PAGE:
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Column: County Roads, Bridges Reimbursement and Pay for Success Bills Advance

Column: County Roads, Bridges Reimbursement and Pay for Success Bills Advance

The Duncan Banner
Rep. Marcus McEntire
Apr 2, 2019

Two important House bills recently passed the Senate Appropriations committee. One will reimburse the County Improvements for Roads and Bridges (CIRB) fund, and the other expands the Pay for Success Act. If these gain the approval of the entire Senate they could be signed into law by the governor.

Last year the Legislature borrowed from the CIRB fund when we were dealing with budget shortfalls; it is time to pay back that money. Restoring CIRB funding is a big deal, particularly in rural Oklahoma where we have to drive longer distances than those in urban areas--often on roads needing greater repairs.

At one time, Oklahoma had 1,800 structurally deficient bridges, but lawmakers made transportation a funding priority and now that number is down to less than 200. Paying back the funds borrowed means our county transportation workers can continue bridge renovation while keeping other roads projects on track. When you see county transportation workers, thank them for their work.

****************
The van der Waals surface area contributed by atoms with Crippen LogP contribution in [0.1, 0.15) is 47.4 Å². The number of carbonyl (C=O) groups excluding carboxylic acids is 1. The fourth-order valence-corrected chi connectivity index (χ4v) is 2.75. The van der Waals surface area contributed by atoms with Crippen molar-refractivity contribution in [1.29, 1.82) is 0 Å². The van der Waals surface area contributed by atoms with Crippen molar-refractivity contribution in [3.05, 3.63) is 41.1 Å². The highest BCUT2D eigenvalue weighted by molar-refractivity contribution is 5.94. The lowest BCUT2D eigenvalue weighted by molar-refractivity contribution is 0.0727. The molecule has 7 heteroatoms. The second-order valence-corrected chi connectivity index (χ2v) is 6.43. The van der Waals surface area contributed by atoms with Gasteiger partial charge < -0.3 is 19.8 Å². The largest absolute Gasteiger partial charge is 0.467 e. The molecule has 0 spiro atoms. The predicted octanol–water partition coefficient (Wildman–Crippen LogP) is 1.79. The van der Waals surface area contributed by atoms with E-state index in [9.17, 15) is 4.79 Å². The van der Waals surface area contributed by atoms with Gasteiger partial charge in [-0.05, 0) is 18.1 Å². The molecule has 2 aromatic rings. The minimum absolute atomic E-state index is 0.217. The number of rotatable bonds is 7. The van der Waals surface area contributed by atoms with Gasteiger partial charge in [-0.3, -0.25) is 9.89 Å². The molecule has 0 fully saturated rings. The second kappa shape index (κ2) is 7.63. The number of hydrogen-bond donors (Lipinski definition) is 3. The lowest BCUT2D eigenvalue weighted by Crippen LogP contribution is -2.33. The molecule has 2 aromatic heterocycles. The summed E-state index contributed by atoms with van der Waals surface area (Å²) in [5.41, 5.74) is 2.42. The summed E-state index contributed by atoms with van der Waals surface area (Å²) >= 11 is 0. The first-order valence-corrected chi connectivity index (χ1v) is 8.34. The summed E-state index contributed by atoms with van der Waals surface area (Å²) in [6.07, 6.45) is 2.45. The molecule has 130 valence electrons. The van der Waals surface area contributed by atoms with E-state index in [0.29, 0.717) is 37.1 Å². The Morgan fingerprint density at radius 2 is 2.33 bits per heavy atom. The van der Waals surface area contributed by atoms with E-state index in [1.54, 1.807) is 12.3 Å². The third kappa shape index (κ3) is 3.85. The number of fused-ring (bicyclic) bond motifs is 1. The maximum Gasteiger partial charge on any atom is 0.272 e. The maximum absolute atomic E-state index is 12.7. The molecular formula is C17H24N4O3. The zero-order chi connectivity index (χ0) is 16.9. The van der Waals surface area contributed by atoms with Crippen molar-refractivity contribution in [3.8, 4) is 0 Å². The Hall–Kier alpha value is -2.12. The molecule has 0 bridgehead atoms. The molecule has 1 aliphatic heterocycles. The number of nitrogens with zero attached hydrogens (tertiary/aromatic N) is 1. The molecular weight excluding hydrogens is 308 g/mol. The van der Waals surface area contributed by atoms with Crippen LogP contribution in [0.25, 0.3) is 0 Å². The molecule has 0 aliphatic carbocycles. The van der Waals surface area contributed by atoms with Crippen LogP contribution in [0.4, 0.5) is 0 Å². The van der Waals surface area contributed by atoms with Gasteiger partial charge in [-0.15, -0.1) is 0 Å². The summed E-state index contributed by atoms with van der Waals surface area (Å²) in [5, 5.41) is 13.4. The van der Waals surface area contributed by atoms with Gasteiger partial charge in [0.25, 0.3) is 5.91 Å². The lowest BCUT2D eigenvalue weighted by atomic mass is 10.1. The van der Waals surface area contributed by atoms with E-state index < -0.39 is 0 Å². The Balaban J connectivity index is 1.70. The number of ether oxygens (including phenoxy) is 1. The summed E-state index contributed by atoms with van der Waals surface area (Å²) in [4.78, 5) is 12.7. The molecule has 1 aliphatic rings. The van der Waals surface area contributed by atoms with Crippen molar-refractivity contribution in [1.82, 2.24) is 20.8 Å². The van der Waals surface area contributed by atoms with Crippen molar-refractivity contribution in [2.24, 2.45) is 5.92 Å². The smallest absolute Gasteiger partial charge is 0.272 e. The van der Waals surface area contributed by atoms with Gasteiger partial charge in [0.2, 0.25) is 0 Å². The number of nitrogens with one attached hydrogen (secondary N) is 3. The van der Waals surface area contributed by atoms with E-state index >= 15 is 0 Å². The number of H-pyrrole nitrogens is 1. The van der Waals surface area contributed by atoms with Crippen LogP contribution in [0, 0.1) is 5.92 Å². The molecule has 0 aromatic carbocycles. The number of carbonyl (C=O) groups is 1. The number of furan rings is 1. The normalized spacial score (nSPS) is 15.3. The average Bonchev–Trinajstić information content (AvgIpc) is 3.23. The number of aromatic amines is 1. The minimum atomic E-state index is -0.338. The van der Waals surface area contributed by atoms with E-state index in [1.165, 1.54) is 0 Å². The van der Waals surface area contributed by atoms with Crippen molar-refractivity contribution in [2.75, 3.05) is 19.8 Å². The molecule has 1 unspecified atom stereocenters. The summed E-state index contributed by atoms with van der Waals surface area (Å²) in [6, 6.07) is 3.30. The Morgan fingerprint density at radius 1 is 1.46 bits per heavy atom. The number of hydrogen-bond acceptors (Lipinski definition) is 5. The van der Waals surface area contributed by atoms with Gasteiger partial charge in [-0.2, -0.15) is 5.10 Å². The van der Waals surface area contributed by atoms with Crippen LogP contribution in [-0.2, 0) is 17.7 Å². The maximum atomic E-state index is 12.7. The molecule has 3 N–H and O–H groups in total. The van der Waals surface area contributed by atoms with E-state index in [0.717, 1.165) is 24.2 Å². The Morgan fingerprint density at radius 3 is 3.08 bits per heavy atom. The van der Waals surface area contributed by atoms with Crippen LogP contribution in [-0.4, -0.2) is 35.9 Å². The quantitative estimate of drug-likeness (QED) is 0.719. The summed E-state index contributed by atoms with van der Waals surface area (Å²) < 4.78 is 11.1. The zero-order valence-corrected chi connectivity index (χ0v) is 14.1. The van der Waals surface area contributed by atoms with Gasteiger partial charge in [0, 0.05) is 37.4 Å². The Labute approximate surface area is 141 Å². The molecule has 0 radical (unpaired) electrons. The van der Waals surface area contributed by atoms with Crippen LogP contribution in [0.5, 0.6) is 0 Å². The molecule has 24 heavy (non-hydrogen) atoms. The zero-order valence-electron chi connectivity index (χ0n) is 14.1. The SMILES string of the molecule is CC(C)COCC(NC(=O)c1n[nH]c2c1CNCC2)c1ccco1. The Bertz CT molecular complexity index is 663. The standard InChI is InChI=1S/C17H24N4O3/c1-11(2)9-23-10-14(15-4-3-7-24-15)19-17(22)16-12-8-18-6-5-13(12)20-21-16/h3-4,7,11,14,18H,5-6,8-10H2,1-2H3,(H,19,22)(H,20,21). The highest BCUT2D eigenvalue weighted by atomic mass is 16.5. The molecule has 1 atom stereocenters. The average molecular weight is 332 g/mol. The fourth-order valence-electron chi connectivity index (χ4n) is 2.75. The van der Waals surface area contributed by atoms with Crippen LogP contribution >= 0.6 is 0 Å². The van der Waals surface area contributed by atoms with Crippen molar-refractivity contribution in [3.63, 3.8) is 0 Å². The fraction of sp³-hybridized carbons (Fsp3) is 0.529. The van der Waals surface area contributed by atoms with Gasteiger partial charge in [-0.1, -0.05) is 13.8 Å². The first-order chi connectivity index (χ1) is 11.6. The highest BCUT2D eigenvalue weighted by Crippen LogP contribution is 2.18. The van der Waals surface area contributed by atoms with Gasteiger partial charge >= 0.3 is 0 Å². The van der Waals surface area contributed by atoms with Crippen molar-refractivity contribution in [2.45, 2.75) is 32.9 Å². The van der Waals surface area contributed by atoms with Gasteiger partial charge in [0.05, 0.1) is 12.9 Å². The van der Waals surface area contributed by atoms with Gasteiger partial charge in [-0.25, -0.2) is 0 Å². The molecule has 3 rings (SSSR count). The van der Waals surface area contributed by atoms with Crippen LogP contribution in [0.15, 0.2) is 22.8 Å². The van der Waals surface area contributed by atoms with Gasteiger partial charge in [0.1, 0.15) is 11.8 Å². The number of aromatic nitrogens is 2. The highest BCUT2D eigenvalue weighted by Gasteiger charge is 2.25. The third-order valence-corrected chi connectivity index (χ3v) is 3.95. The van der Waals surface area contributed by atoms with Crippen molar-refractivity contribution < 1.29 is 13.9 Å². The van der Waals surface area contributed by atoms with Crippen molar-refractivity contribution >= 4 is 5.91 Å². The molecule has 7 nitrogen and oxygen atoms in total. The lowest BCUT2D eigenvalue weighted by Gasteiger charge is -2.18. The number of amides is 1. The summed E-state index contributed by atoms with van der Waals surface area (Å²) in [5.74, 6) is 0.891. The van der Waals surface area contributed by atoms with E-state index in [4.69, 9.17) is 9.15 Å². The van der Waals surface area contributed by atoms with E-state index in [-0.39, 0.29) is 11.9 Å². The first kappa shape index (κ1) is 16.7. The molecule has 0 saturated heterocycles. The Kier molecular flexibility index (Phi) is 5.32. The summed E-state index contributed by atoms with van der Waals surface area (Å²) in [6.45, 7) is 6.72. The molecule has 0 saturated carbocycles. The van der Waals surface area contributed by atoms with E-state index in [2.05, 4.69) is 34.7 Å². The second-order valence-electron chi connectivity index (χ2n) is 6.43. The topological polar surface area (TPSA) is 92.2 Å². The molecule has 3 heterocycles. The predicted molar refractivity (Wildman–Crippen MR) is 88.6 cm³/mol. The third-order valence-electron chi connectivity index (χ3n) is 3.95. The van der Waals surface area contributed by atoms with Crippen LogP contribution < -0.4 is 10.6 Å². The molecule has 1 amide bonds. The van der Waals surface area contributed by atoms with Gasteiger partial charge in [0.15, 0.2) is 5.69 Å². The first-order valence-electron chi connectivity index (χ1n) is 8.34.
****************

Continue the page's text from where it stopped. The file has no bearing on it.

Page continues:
The Pay for Success Act, meanwhile, would expand a program that allows private/public partnerships to help divert certain women from prison by treating them for substance abuse. We would rather them be treated, working and being reunited with their families, rather than in jail. Pay for Success is much less expensive than incarceration, and it is better for families and employers. The program has been immensely successful, changing the lives of the women involved as well as their families. This bill would broaden the act to be available to all state agencies, allowing them to contract with private entities to provide programs or services that achieve certifiable and beneficial results for state residents. The state would pay only if the desired results are achieved. The bill is a way to encourage innovation and benefit the state without risking state dollars on programs that may not work... FULL ARTICLE

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